I am not sure that it is well understood in Australia just how toxic the media and political culture has become in the United States, a country still, I think, traumatised-and perhaps rightly so-by the horrific attacks of September 11, 2001. Accusing an individual of terrorism in the United States carries a very severe resonance, and you do not throw around accusations of terrorism lightly in the media and political context in the United States at the moment. But of course, from the Vice President of the US down, that is exactly what has been occurring. These are not simply fringe voices from the far right, although quite clearly they are all over it, from former US vice presidential candidate Sarah Palin, who said that he should be targeted like the Taliban-that is helpful!-to former adviser Thomas Flanagan to Canadian Prime Minister Stephen Harper, who said, 'I think Assange should be assassinated.' FOXNews commentator Eric Bolling said:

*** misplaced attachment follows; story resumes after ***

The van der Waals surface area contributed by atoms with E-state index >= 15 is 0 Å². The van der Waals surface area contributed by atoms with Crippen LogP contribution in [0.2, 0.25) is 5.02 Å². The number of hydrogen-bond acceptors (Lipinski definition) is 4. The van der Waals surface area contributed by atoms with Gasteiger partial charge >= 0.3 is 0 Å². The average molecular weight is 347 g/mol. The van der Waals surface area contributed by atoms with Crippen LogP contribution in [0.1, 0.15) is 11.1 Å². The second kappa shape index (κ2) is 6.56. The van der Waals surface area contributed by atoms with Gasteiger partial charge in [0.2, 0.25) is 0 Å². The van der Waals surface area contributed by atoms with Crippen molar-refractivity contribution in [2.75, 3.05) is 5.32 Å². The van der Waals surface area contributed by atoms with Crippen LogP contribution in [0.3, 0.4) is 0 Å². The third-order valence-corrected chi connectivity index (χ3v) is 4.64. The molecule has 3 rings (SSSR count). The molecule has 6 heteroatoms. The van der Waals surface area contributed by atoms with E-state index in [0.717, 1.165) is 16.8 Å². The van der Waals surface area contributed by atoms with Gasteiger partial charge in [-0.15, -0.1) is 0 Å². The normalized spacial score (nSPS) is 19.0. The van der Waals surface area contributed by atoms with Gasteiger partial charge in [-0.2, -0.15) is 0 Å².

Assange should be put underground.... He should be put in jail or worse, hanged in a public forum.
A Washington Times columnist, Jeffrey Kuhner-'Assassinate Assange' was the headline of this helpful and constructive piece-said that Assange 'poses a clear and present danger to American national security.'
These are extremely serious charges that are potentially about to be levelled by the US government against an Australian citizen. He is not, I believe-given the enormously prejudicial comments that have permeated the media environment in the United States-guaranteed of anything like a fair trial or even fair incarceration. Look at what alleged whistleblower Bradley Manning has been treated to for well over a year now, and for a long period of that time he was incarcerated in solitary confinement. That is what the WikiLeaks legal team believes Mr Assange will be exposed to if he is deported or extradited to the United States. Against the seriousness and gravity of doing that to a publishing organisation, the kinds of responses we received to what I think were entirely sensible questions during question time this afternoon and over preceding weeks are unhelpful and contemptuous. I invite the government to take another look at the side of history on which it is choosing to stand as it considers how to deal with the matter of Julian Assange and the WikiLeaks publishing organisation. I thank the Senate.
Question agreed to.